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Re: Uniform access to descriptions

From: Xiaoshu Wang <wangxiao@musc.edu>
Date: Mon, 24 Mar 2008 01:30:27 +0000
Message-ID: <47E70433.2010707@musc.edu>
To: "Roy T. Fielding" <fielding@gbiv.com>
CC: Jonathan Rees <jar@creativecommons.org>, "www-tag@w3.org WG" <www-tag@w3.org>



Roy T. Fielding wrote:
>
> On Mar 20, 2008, at 5:41 PM, Jonathan Rees wrote:
>> A URI manipulation convention such as Alan Ruttenberg's idea from 
>> last summer [1] would work for Aunt Tillie since it doesn't require 
>> any header or status code magic. Another solution would be a central 
>> registry or a set of registries. (I'm not saying these ideas aren't 
>> without faults.) What would you suggest?
>
> Google.  Or SemanticGoogle, if you prefer.
>
> Don't kid yourself into thinking that anyone other than experts
> will ever be interested in managing metadata.  The 303 and Link
> solutions are for Semantic Web experts to care about, content
> management software to implement, and "online librarians" to
> manipulate.  Normal folks who just want a page on the Web do
> not need any of this nonsense -- they don't care if links are
> ambiguous and never will.  Limiting the solution space to things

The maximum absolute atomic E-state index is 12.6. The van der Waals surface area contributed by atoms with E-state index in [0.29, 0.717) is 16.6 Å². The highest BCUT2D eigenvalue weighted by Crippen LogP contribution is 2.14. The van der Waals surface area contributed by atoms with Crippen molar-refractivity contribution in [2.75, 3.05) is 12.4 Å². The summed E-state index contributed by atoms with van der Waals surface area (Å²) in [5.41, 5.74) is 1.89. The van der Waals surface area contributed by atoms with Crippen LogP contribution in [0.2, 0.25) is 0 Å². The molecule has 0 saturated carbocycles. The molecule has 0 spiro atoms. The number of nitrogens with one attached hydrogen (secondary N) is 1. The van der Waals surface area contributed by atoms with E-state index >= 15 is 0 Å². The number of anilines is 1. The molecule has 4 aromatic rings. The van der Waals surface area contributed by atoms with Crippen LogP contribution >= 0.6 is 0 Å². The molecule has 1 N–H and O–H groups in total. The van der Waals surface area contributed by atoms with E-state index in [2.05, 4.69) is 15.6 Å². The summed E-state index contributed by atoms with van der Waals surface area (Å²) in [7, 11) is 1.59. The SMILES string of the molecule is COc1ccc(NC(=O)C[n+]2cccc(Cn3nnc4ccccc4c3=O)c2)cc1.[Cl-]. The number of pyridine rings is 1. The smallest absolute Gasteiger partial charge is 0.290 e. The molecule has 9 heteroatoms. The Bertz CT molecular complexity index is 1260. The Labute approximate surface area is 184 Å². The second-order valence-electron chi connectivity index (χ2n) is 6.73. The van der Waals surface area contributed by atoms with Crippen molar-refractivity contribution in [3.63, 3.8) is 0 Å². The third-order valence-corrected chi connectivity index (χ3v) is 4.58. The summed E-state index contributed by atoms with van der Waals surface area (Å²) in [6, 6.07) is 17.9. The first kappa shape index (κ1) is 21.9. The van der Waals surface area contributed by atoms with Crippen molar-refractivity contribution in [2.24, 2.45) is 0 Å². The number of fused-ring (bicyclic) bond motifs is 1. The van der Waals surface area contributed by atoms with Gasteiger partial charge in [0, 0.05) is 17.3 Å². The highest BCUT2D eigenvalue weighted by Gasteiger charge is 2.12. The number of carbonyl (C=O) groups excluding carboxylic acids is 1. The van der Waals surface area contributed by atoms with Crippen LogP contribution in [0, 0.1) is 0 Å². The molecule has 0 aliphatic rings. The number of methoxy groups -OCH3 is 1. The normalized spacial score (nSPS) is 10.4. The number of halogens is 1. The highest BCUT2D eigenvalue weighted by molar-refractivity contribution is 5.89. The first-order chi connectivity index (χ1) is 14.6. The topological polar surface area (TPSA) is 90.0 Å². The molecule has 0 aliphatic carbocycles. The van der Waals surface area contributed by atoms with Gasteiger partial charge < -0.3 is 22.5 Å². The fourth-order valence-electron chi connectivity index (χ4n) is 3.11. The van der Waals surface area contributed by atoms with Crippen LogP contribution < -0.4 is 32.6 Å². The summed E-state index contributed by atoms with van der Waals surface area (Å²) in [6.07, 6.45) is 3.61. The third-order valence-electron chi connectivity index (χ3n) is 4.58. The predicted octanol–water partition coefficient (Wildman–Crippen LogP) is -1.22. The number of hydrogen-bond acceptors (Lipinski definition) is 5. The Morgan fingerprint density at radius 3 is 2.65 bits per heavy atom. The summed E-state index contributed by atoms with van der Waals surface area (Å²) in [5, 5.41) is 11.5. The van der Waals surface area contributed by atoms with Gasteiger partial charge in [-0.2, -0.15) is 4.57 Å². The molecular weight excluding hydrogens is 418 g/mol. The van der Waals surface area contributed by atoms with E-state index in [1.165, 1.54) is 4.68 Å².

> that those non-users understand is absurd, for the same reason
> that Porsche doesn't design cars to be driven by five year olds.
Ditto. Make it generic, make it practical, and make it useful. 

Make clear and useful definitions.  If they can not be clearly defined, 
make them less restrictive but over-restrictive.  That is the approach 
to do things.  I think what has happened in the software engineer field 
has showed us plenty of example.  Such as SOAP vs. REST and EJB vs. 
POJO.  People who needs to deal with corner cases will always find a way 
to deal with them because they know exactly when and where they will 
need it.  But don't design a system to cover corner cases.  That will 
make the system too complicated to use.

Xiaoshu
Received on Monday, 24 March 2008 01:31:16 GMT

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